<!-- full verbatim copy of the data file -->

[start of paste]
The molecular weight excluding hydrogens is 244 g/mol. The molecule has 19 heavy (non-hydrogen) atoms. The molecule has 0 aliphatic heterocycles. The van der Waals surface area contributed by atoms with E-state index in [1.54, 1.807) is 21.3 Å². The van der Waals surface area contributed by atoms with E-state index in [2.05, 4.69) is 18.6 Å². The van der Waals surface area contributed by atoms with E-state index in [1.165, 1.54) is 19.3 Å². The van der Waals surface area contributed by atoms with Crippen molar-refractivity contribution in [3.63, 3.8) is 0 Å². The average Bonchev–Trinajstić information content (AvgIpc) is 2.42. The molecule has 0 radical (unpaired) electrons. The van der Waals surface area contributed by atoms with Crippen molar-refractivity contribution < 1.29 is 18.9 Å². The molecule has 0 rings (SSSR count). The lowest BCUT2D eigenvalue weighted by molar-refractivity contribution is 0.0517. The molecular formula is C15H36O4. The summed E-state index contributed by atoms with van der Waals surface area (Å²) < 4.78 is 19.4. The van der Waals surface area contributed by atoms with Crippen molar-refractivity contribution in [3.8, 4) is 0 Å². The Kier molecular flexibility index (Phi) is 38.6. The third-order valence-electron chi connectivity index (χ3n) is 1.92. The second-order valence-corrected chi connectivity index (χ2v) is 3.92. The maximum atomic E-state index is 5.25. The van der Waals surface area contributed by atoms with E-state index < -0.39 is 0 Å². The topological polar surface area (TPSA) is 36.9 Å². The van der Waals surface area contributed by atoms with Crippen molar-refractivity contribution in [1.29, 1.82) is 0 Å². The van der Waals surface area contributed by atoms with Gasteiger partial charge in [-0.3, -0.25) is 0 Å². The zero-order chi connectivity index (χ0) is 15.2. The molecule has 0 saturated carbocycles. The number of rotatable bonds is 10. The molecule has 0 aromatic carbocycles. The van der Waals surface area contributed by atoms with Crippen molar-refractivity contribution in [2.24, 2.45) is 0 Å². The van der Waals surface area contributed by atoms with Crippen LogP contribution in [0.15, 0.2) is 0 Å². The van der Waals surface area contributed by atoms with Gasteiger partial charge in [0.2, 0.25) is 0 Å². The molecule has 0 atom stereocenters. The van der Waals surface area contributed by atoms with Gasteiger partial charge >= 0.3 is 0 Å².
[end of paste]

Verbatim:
The molecular weight excluding hydrogens is 244 g/mol. The molecule has 19 heavy (non-hydrogen) atoms. The molecule has 0 aliphatic heterocycles. The van der Waals surface area contributed by atoms with E-state index in [1.54, 1.807) is 21.3 Å². The van der Waals surface area contributed by atoms with E-state index in [2.05, 4.69) is 18.6 Å². The van der Waals surface area contributed by atoms with E-state index in [1.165, 1.54) is 19.3 Å². The van der Waals surface area contributed by atoms with Crippen molar-refractivity contribution in [3.63, 3.8) is 0 Å². The average Bonchev–Trinajstić information content (AvgIpc) is 2.42. The molecule has 0 radical (unpaired) electrons. The van der Waals surface area contributed by atoms with Crippen molar-refractivity contribution < 1.29 is 18.9 Å². The molecule has 0 rings (SSSR count). The lowest BCUT2D eigenvalue weighted by molar-refractivity contribution is 0.0517. The molecular formula is C15H36O4. The summed E-state index contributed by atoms with van der Waals surface area (Å²) < 4.78 is 19.4. The van der Waals surface area contributed by atoms with Crippen molar-refractivity contribution in [3.8, 4) is 0 Å². The Kier molecular flexibility index (Phi) is 38.6. The third-order valence-electron chi connectivity index (χ3n) is 1.92. The second-order valence-corrected chi connectivity index (χ2v) is 3.92. The maximum atomic E-state index is 5.25. The van der Waals surface area contributed by atoms with E-state index < -0.39 is 0 Å². The topological polar surface area (TPSA) is 36.9 Å². The van der Waals surface area contributed by atoms with Crippen molar-refractivity contribution in [1.29, 1.82) is 0 Å². The van der Waals surface area contributed by atoms with Gasteiger partial charge in [-0.3, -0.25) is 0 Å². The zero-order chi connectivity index (χ0) is 15.2. The molecule has 0 saturated carbocycles. The number of rotatable bonds is 10. The molecule has 0 aromatic carbocycles. The van der Waals surface area contributed by atoms with Crippen molar-refractivity contribution in [2.24, 2.45) is 0 Å². The van der Waals surface area contributed by atoms with Crippen LogP contribution in [0.15, 0.2) is 0 Å². The van der Waals surface area contributed by atoms with Gasteiger partial charge in [0.2, 0.25) is 0 Å². The molecule has 0 atom stereocenters. The van der Waals surface area contributed by atoms with Gasteiger partial charge >= 0.3 is 0 Å².